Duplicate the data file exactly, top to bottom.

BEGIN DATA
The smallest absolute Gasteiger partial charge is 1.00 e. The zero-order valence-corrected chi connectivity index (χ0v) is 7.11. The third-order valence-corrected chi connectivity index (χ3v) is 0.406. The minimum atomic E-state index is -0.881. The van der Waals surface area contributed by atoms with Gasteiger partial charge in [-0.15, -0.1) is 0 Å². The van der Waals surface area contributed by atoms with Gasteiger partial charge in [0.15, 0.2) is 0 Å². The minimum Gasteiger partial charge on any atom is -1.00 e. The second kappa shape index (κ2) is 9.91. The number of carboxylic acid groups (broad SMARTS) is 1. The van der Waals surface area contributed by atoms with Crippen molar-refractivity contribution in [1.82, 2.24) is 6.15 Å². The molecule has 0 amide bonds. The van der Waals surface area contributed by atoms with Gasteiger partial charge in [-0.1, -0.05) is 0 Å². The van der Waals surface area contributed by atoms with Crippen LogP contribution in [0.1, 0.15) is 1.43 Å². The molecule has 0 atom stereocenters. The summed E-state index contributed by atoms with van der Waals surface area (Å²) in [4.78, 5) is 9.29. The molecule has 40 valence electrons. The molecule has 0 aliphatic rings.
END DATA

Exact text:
The smallest absolute Gasteiger partial charge is 1.00 e. The zero-order valence-corrected chi connectivity index (χ0v) is 7.11. The third-order valence-corrected chi connectivity index (χ3v) is 0.406. The minimum atomic E-state index is -0.881. The van der Waals surface area contributed by atoms with Gasteiger partial charge in [-0.15, -0.1) is 0 Å². The van der Waals surface area contributed by atoms with Gasteiger partial charge in [0.15, 0.2) is 0 Å². The minimum Gasteiger partial charge on any atom is -1.00 e. The second kappa shape index (κ2) is 9.91. The number of carboxylic acid groups (broad SMARTS) is 1. The van der Waals surface area contributed by atoms with Crippen molar-refractivity contribution in [1.82, 2.24) is 6.15 Å². The molecule has 0 amide bonds. The van der Waals surface area contributed by atoms with Gasteiger partial charge in [-0.1, -0.05) is 0 Å². The van der Waals surface area contributed by atoms with Crippen LogP contribution in [0.1, 0.15) is 1.43 Å². The molecule has 0 atom stereocenters. The summed E-state index contributed by atoms with van der Waals surface area (Å²) in [4.78, 5) is 9.29. The molecule has 40 valence electrons. The molecule has 0 aliphatic rings.